EEPROM emulation in STR91xF devices

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  • 1. AN2540 Application note EEPROM emulation in STR91xF devices Introduction Replacing external EEPROM with emulated EEPROM from the embedded-Flash memory of the microcontroller is a complex development. This application note is aimed at readers that are already familiar with the techniques used to secure the content of evolutive information in the external EEPROM of embedded applications.This application note explains the differences between external/internal EEPROMs and embedded-Flash memory. It also gives advice on how to replace external EEPROM with emulated-EEPROM using the on- chip Flash memory of STR91xF devices. This document also focuses on some embedded aspects in emulated-EEPROM data storage, that are assumed to be known by the reader. Overview Electrically erasable and programmable read-only memory (EEPROM) is a key component in many embedded applications requiring non-volatile storage of data that are updated at a byte, half-word or word granularity during run time. On the other hand, the microcontrollers used in those systems are more and more based on embedded-Flash memory. To eliminate components, save silicon area and reduce system cost, the STR91xF Flash memory could eventually replace the external EEPROM for simultaneous code and data storage. However unlike Flash memory, external EEPROM does not require a block erase operation to free up space before data can be rewritten. A special software management is required to store data into Flash memory. Obviously the emulation software scheme depends on many factors including the EEPROM reliability, Flash memory architecture and product requirements. Two approaches to implementation are described in detail in this application note using the on-chip Flash memory of the STR91xF microcontrollers. June 2007 Rev 1 1/25 www.st.com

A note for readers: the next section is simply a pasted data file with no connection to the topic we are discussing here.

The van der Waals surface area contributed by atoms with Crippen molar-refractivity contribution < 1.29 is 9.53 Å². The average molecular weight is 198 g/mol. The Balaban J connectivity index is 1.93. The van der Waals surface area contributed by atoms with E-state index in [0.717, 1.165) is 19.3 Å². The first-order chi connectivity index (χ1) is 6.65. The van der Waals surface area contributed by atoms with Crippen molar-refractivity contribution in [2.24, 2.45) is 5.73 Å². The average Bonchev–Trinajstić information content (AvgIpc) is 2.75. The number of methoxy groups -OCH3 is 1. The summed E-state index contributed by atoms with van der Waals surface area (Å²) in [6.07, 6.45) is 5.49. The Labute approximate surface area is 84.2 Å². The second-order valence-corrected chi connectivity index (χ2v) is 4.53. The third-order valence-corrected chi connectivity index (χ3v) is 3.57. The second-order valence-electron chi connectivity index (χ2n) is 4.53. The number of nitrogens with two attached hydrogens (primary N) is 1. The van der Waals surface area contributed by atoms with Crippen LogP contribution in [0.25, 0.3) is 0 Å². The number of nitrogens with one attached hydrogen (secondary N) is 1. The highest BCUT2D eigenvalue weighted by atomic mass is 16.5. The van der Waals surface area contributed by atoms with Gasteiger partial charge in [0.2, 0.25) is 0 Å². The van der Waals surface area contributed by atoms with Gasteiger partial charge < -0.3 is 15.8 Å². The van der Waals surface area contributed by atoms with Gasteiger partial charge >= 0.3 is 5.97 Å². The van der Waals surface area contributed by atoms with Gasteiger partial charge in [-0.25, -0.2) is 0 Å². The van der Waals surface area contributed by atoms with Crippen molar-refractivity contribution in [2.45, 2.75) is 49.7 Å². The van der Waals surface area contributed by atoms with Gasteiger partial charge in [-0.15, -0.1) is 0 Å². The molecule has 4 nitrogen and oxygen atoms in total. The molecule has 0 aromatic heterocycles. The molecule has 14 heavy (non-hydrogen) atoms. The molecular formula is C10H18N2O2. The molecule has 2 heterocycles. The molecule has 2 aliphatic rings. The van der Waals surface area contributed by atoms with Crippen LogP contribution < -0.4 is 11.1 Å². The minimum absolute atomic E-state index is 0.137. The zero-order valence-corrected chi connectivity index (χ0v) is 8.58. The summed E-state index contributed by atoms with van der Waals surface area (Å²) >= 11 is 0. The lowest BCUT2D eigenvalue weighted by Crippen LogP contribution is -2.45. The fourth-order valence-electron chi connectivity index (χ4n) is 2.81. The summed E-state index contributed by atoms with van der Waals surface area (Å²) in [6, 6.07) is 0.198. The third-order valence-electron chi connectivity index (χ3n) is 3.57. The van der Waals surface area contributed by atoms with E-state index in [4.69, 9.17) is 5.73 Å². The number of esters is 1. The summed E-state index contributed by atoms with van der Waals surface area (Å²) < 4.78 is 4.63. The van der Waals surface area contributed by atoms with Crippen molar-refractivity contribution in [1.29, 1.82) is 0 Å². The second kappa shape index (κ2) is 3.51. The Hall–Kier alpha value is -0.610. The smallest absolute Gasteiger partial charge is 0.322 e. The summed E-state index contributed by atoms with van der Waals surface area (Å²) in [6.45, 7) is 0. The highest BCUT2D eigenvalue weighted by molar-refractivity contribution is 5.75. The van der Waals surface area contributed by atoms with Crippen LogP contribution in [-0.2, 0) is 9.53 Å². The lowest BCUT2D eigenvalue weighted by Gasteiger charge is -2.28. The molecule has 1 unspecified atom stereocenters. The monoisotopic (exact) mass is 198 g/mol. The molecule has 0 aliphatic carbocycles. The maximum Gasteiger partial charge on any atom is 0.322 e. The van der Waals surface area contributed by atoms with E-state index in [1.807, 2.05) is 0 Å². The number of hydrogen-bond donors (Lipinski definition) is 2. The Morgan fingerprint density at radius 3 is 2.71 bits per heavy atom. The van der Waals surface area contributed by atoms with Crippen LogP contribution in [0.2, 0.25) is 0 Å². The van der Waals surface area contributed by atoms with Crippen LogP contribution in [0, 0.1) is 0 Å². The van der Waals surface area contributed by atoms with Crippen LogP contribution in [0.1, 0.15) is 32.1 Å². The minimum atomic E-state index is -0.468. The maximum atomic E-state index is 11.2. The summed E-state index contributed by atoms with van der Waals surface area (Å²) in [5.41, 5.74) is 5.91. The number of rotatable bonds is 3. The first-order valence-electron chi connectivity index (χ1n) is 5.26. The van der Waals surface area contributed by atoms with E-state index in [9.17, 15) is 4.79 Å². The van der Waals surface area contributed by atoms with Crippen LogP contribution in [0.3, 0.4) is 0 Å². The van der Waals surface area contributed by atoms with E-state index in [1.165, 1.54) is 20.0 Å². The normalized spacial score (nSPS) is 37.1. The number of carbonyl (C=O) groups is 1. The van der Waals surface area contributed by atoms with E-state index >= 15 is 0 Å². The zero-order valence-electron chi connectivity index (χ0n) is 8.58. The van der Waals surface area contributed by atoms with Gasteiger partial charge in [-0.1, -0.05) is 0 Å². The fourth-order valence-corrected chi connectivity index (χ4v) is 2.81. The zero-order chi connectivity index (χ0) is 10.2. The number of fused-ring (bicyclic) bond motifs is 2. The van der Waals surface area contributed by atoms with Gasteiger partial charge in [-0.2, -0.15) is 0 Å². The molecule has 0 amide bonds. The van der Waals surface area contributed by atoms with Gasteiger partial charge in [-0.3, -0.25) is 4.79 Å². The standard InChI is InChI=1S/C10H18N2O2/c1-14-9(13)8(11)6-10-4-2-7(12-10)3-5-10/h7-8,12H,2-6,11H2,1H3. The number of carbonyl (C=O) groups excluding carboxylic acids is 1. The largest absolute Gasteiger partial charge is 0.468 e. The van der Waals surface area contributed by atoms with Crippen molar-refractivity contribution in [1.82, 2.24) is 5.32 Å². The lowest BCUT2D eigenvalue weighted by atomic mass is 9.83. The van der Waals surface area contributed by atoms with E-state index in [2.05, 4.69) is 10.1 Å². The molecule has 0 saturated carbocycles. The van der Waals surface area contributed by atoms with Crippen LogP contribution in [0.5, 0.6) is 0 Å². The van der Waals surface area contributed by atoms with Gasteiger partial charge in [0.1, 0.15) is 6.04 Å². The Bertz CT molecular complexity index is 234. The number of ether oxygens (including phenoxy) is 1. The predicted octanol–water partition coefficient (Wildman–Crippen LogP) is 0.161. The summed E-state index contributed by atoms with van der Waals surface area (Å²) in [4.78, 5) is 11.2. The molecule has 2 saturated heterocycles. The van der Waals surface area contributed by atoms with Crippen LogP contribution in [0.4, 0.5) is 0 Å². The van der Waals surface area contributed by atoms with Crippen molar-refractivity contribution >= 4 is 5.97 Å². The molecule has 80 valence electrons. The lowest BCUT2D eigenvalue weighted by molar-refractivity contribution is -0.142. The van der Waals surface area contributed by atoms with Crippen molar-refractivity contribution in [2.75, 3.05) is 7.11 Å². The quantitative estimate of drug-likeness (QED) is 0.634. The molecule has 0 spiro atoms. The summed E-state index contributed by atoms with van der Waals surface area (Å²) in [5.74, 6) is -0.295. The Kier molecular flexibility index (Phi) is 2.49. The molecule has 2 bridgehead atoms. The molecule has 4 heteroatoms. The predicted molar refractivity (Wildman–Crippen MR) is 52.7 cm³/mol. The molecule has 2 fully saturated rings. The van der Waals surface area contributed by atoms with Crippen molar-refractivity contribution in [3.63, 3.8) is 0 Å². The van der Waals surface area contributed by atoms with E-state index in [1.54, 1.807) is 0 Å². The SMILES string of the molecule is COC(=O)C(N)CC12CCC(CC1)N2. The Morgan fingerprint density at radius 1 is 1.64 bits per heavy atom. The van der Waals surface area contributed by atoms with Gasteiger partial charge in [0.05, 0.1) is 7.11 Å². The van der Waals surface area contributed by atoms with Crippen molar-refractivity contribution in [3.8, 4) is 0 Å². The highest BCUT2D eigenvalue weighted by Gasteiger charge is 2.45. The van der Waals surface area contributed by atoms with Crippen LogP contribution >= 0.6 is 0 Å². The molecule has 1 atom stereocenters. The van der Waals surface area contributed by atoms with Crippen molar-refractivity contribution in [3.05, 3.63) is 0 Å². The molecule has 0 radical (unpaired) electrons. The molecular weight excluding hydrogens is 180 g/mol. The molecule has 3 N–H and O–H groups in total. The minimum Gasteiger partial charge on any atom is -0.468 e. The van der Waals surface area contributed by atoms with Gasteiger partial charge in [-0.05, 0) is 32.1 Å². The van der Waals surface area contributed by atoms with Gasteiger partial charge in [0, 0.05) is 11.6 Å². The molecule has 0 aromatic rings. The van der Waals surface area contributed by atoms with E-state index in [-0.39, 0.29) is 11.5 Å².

• 2. Contents AN2540 - Application note Contents 1 Embedded Flash memory vs. EEPROM: main differences . . . . . . . . . . 5 1.1 Difference in write access time . . . . . . . . . . . . . . . . . . . . . . . . . . . . . . . . . . 5 1.2 Difference in writing method . . . . . . . . . . . . . . . . . . . . . . . . . . . . . . . . . . . . 5 1.3 Difference in erase time . . . . . . . . . . . . . . . . . . . . . . . . . . . . . . . . . . . . . . . 6 2 Appropriate solution for Emulated EEPROM in the STR91xF . . . . . . . . 7 2.1 STR91xF on-chip Flash memory features . . . . . . . . . . . . . . . . . . . . . . . . . 7 2.2 STR91xF Flash memory library . . . . . . . . . . . . . . . . . . . . . . . . . . . . . . . . . 7 3 Implementing the EEPROM emulation . . . . . . . . . . . . . . . . . . . . . . . . . . 8 3.1 Principle . . . . . . . . . . . . . . . . . . . . . . . . . . . . . . . . . . . . . . . . . . . . . . . . . . . 8 3.2 1st method . . . . . . . . . . . . . . . . . . . . . . . . . . . . . . . . . . . . . . . . . . . . . . . . . 9 3.2.1 Application example . . . . . . . . . . . . . . . . . . . . . . . . . . . . . . . . . . . . . . . . . 9 3.2.2 EEPROM software description . . . . . . . . . . . . . . . . . . . . . . . . . . . . . . . 11 3.3 2nd method . . . . . . . . . . . . . . . . . . . . . . . . . . . . . . . . . . . . . . . . . . . . . . . 15 3.3.1 Application example . . . . . . . . . . . . . . . . . . . . . . . . . . . . . . . . . . . . . . . . 15 3.3.2 EEPROM software description . . . . . . . . . . . . . . . . . . . . . . . . . . . . . . . 16 3.4 Program execution . . . . . . . . . . . . . . . . . . . . . . . . . . . . . . . . . . . . . . . . . . 17 4 Embedded application aspects . . . . . . . . . . . . . . . . . . . . . . . . . . . . . . . 18 4.1 Data granularity management . . . . . . . . . . . . . . . . . . . . . . . . . . . . . . . . . 18 4.1.1 Programming on a word-by-word basis . . . . . . . . . . . . . . . . . . . . . . . . . 18 4.1.2 Programming on a byte-by-byte basis . . . . . . . . . . . . . . . . . . . . . . . . . . 18 4.2 Wear-leveling: Flash endurance improvement . . . . . . . . . . . . . . . . . . . . . 19 4.2.1 Application example . . . . . . . . . . . . . . . . . . . . . . . . . . . . . . . . . . . . . . . . 19 4.3 Sector header recovery in case of power loss . . . . . . . . . . . . . . . . . . . . . 20 4.4 Emulated EEPROM parameters . . . . . . . . . . . . . . . . . . . . . . . . . . . . . . . 21 4.4.1 Program/Erase parameter cycling . . . . . . . . . . . . . . . . . . . . . . . . . . . . . 21 4.4.2 Program timing . . . . . . . . . . . . . . . . . . . . . . . . . . . . . . . . . . . . . . . . . . . 22 5 Conclusion . . . . . . . . . . . . . . . . . . . . . . . . . . . . . . . . . . . . . . . . . . . . . . . . 23 6 Revision history . . . . . . . . . . . . . . . . . . . . . . . . . . . . . . . . . . . . . . . . . . . 24 2/25